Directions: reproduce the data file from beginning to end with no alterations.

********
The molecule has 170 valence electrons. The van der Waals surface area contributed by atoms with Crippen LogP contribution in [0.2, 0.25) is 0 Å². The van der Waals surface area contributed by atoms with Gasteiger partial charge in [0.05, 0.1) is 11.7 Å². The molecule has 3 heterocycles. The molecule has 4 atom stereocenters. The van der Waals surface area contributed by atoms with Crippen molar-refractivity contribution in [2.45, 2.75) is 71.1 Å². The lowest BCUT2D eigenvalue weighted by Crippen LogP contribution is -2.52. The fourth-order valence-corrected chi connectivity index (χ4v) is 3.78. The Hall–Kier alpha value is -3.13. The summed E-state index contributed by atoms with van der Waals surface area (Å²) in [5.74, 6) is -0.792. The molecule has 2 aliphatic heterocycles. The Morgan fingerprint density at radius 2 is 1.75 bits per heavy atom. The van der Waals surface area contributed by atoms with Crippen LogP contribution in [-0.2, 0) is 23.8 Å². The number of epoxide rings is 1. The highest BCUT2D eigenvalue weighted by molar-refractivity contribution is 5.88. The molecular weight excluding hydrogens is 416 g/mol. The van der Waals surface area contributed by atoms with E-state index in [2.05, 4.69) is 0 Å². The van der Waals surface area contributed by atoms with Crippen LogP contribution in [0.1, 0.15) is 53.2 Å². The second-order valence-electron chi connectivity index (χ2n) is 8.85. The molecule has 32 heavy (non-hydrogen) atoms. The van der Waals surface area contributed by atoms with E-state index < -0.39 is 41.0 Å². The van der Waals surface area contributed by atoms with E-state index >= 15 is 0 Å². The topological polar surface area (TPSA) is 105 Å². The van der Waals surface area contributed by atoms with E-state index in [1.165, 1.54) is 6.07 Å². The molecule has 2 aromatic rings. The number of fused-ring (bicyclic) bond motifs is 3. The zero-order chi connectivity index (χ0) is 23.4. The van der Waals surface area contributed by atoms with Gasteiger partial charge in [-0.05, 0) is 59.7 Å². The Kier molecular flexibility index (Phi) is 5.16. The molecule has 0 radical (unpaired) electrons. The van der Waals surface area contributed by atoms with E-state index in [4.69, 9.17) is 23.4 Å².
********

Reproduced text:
The molecule has 170 valence electrons. The van der Waals surface area contributed by atoms with Crippen LogP contribution in [0.2, 0.25) is 0 Å². The van der Waals surface area contributed by atoms with Gasteiger partial charge in [0.05, 0.1) is 11.7 Å². The molecule has 3 heterocycles. The molecule has 4 atom stereocenters. The van der Waals surface area contributed by atoms with Crippen molar-refractivity contribution in [2.45, 2.75) is 71.1 Å². The lowest BCUT2D eigenvalue weighted by Crippen LogP contribution is -2.52. The fourth-order valence-corrected chi connectivity index (χ4v) is 3.78. The Hall–Kier alpha value is -3.13. The summed E-state index contributed by atoms with van der Waals surface area (Å²) in [5.74, 6) is -0.792. The molecule has 2 aliphatic heterocycles. The Morgan fingerprint density at radius 2 is 1.75 bits per heavy atom. The van der Waals surface area contributed by atoms with Crippen LogP contribution in [-0.2, 0) is 23.8 Å². The number of epoxide rings is 1. The highest BCUT2D eigenvalue weighted by molar-refractivity contribution is 5.88. The molecular weight excluding hydrogens is 416 g/mol. The van der Waals surface area contributed by atoms with E-state index in [2.05, 4.69) is 0 Å². The van der Waals surface area contributed by atoms with Crippen LogP contribution in [0.1, 0.15) is 53.2 Å². The second-order valence-electron chi connectivity index (χ2n) is 8.85. The molecule has 32 heavy (non-hydrogen) atoms. The van der Waals surface area contributed by atoms with E-state index < -0.39 is 41.0 Å². The van der Waals surface area contributed by atoms with E-state index >= 15 is 0 Å². The topological polar surface area (TPSA) is 105 Å². The van der Waals surface area contributed by atoms with E-state index in [1.165, 1.54) is 6.07 Å². The molecule has 2 aromatic rings. The number of fused-ring (bicyclic) bond motifs is 3. The zero-order chi connectivity index (χ0) is 23.4. The van der Waals surface area contributed by atoms with Gasteiger partial charge in [-0.05, 0) is 59.7 Å². The Kier molecular flexibility index (Phi) is 5.16. The molecule has 0 radical (unpaired) electrons. The van der Waals surface area contributed by atoms with E-state index in [4.69, 9.17) is 23.4 Å².